calyx, subsessile leaves, and preference for open 
habitats at mid-elevations help distinguish this ge- 
nus. Our species belong to section Hemispadon, 
according to Ernst's fine monograph (1972, cited 
above). Lamourouxia is in the subfamily Rhin- 
anthoideae. Every member of this subfamily that 
has been tested is hemiparasitic, perhaps explain- 
ing why these lovely plants are not seen in gar- 
dens. 



Key to the Species of Lamourouxia 

la. Calyx glabrous; young stems glabrous except for longitudinal lines of minute hairs; leaves linear- 
lanceolate; 1600-2800 m elevation L. lanceolata 

Ib. Calyx puberulent externally; young stems pubescent; leaves narrowly elliptic to ovate-triangular; 
900-1800 m elevation 

2a. Stems and flowers with simple (non-gland-tipped) hairs, leaves 7-24 mm long; flowering mostly 
November-February L. gutierrezii 

2b. Stems and flowers with gland-tipped hairs; leaves 10-110 mm long; flowering in July-December 

. L. viscosa 



BURGER: FLORA COSTARICENSIS 



41 



Lamourouxia gutierrezii Oerst. in Benth. & 
Ocrst., Vidcnsk, Meddel. Dansk Naturhist. For- 
en. Kjobenhavn 1853: 29. 1853. L scabra See- 
mann, Bot. Voy. Herald 177: pi. 33. 1854. Fig- 
ure 5. 

Herbs or subshrubs, 0.5-1. 3(-2) m tall, distal 
branches arched and often with short lateral 
branching, leafy stems 1-4 mm diam., sparsely to 
densely puberulent with thin straight or retrorse 
hairs 0.2-0.5 mm long. Leaves opposite (verticil- 
late), sessile or subsessile with poorly differenti- 
ated petioles to 2 mm long; leaf blades 7-24 mm 
long, 2-10 mm wide, elliptic to elliptic-oblong or 
ovate-elliptic, apex obtuse or rounded, margin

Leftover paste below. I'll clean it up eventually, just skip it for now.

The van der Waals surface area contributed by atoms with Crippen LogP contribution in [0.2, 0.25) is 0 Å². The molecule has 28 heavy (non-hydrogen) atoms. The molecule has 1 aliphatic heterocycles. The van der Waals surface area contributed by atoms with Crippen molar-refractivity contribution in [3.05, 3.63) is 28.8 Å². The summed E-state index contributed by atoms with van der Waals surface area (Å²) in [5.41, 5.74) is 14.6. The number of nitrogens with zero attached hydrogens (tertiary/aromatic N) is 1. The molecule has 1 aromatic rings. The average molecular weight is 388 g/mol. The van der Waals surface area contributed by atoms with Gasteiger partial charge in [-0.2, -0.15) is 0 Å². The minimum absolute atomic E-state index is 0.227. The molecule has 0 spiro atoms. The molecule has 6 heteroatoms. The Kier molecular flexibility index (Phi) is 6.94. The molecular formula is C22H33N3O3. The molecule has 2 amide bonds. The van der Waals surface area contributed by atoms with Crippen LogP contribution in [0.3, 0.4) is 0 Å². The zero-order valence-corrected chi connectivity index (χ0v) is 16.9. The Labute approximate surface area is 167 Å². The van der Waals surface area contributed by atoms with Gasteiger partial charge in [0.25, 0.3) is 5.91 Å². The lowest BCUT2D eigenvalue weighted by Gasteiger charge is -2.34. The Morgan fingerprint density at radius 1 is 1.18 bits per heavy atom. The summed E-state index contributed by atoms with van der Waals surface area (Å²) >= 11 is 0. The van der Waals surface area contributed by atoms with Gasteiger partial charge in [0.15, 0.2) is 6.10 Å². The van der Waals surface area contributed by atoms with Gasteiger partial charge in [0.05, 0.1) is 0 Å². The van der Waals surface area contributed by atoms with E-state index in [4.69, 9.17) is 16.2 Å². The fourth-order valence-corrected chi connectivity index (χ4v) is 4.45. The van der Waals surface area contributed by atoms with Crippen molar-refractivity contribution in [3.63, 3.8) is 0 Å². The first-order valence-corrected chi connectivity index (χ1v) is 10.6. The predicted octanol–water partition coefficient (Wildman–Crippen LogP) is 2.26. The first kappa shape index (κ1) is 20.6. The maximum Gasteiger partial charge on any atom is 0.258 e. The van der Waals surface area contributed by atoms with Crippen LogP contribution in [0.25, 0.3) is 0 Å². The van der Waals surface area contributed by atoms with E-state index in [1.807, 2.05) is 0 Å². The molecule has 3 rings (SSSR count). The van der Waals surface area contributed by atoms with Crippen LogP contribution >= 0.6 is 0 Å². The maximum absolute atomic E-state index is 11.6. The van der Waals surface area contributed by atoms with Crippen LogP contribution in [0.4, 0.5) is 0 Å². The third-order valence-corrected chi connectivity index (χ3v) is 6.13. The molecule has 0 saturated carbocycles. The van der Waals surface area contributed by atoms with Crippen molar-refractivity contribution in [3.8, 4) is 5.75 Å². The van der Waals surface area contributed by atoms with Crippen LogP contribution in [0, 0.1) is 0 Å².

with 4-6 rounded teeth/cm, base cuneate, drying 
dark grayish green, slightly scabrous above and 
below with short stiff hairs ca. 0.2 mm long, 2 
veins 3-5/side. Inflorescences 5-20 cm long, spi- 
cate or racemose, bracts 8-12 mm long, 5-6 mm 
wide, leaf-like and lanceolate to ovate, sometimes 
caducous and the flowers appearing ebracteate, 
pedicels 2-5 mm long, ca. 0.7 mm diam., puber- 
ulent. Flowers with calyx 6-9 mm long, enlarging 
to 12 mm in fruit, 2-4 mm diam., cupulate, 5- 
lobed, lobes 2-4 mm long, triangular to lanceo- 
late; corolla 30-44 mm long, 4-6 mm diam., tu- 
bular, bright red to orange-red, densely puberulent 
externally, upper lip ca. 14 mm long; functional 
stamens 2, anthers connivent and positioned 
against the upper lobe, 3-4 mm long with hairs 
1-2 mm long; ovary glabrous, style 2-4 cm long. 
Fruits 8-13 mm long, 4-8 mm diam., ovoid, 
short-beaked, dark and smooth; seeds 0.8-1 mm 
long, 0.3-0.4 mm thick. 

Infrequently collected plants of open sites in 
lower montane evergreen forest formations, 900- 
1900 m elevation. Probably flowering throughout 
the year, with most collections made in Novem- 
ber-February and June-July. The species ranges 
from the western part of the Meseta Central in 
Costa Rica to the Chiriqui highlands in Panama. 

Lamourouxia gutierrezii is recognized by its 
smaller narrow scabrous leaves, simple pubes- 
cence, and puberulent calyx. The structure and 
position of the staminodes suggest that they may 
function as a barrier to keep visiting insects from 
the ovary. This is the only species of the genus 
endemic to southern Central America. 

Lamourouxia lanceolata Benth. /// DC., Prodr. 
10: 542. 1846. L. longiflora var. lanceolata 
(Benth.) L. O. Williams, Fieldiana, Bot. 34: 
121. 1972. Figure 5. 



Herbs or shubshrubs to 1 .5(-3) m tall, erect or 
scandent, stems often arching and with multiple 
branching, leafy stems 1-3 mm diam., with mi- 
nute (0.2 mm) crooked hairs in 2 opposing lon- 
gitudinal lines along the stems. Leaves sessile or 
subsessile with poorly defined petioles to 2 mm 
long, not conspicuously smaller distally; leaf 
blades 1 1-48(-57) mm long, 2-8(-14) mm wide, 
narrowly lanceolate to narrowly linear-lanceolate 
or narrowly elliptic-oblong, apex acute, margin 
with 4-6 teeth/cm, base narrowly cuneate, drying 
brownish to blackish, glabrous or with minute 
(0.1 mm) papillate-puberulent hairs on the mid- 
vein above, 2 veins 4-7/side. Inflorescences 3- 
15 cm long or of flowers axillary to distal leaves, 
flowers subtended by leaves very similar to those 
lower on the stems, pedicels 3-9(-14) mm long, 
0.4-0.8 mm diam., glabrous or with a line of hairs